Friday afternoon caught me in the train, going to Brasov. I’ve left behind the oven Bucharest had become (with temperatures that day reaching 40). The train had just a breeze of AC, so you won’t forget it’s still summer. While crossing the mountains, I’ve seen some of the consequences of the heat and drought that hit Romania – vast forests smoking in the distance. According to the news, during that weekend there were wildfires in 35 counties (out of 41).
In Brasov, I got on my bike and started the 40 km ride to Intorsura Buzaului. I was making good time. I’ve retired the Samuras and I was using some new offroad Continental tires. They had softer rubber, so they were a pleasure to use on tarmac. The air was hot, the tarmac hotter and I was pedaling as fast as I could, breathing intensely, getting a weird feeling of.. burnt nostrils.
When I started the small climb towards Pasul Buzau, just before Intorsura Buzaului, the sun was setting. I kept my rhythm – I didn’t want to bike by night. I was at Transylvania’s border, the mythical land of Dracula, and I didn’t want to encounter any vampires. Furthermore, it started to get cold and my cotton t-shirt was not an appropriate choice. Thankfully, by dusk I reached my godparents.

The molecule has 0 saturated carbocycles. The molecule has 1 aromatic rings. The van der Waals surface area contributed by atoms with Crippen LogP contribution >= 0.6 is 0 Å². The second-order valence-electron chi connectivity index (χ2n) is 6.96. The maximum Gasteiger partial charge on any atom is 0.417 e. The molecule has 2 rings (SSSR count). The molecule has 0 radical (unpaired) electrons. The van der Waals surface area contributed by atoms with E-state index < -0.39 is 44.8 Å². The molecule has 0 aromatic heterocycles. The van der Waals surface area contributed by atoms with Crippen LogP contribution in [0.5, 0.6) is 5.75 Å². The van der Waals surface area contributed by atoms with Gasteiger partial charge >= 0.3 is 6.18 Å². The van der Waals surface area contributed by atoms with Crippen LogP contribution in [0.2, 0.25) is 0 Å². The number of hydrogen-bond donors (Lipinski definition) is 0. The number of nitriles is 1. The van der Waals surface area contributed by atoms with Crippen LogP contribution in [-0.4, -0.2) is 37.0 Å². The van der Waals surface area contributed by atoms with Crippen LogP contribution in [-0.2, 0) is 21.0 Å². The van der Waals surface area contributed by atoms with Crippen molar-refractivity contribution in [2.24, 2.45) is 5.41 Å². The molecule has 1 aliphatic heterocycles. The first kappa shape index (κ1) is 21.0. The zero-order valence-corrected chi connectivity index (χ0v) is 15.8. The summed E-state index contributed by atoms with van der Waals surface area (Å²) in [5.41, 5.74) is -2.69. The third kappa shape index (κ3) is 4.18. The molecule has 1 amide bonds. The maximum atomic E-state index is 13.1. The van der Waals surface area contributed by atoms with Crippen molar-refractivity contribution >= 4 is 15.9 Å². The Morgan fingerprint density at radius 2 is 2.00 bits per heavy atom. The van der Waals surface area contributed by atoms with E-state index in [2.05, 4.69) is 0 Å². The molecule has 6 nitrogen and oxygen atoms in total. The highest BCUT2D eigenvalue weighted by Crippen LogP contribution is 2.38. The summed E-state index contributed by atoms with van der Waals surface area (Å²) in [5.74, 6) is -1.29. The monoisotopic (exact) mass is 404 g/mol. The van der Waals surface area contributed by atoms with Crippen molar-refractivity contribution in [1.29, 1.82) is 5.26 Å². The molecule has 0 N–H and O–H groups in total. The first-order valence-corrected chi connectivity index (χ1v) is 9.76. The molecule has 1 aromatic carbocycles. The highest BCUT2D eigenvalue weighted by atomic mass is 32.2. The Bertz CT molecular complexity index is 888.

The next morning, I woke up with a view of the Ciucas Mountains. I went on a short ride to the town’s center, where I noticed people don’t lock their bikes. In Bucharest, I use one thick lock in guarded parkings or two thick locks elsewhere. I was a bit scared leaving my bike unprotected, but I also enjoyed the feeling of a small community.
Around noon, the rest of the group arrived. I didn’t know how many they would be, since facebook event attendance varies vastly when compared to actual attendance. Still, here the number was spot-on: we were 18.
I was afraid that, with such a big group, we would move slowly: someone wanted to eat – the whole group would stop, someone wanted to pee – the whole group would stop, someone wanted to take a photo.. and so on. Instead, everybody kept a good pace and we managed to make 50 km, mostly offroad, with enough daylight left for putting up the tents and gathering some fire wood.
We stopped near the village of Comandau (or Komando, in Hungarian). Having no paved roads and no cell signal (well.. I don’t have Cosmote) protected this village from rich-but-tasteless city people (the kind that build houses in strident colors and personality-less architecture).
In Comandau, we stocked with supplies (potatoes and sausages) and then we proceeded to our simple but tasty barbecue.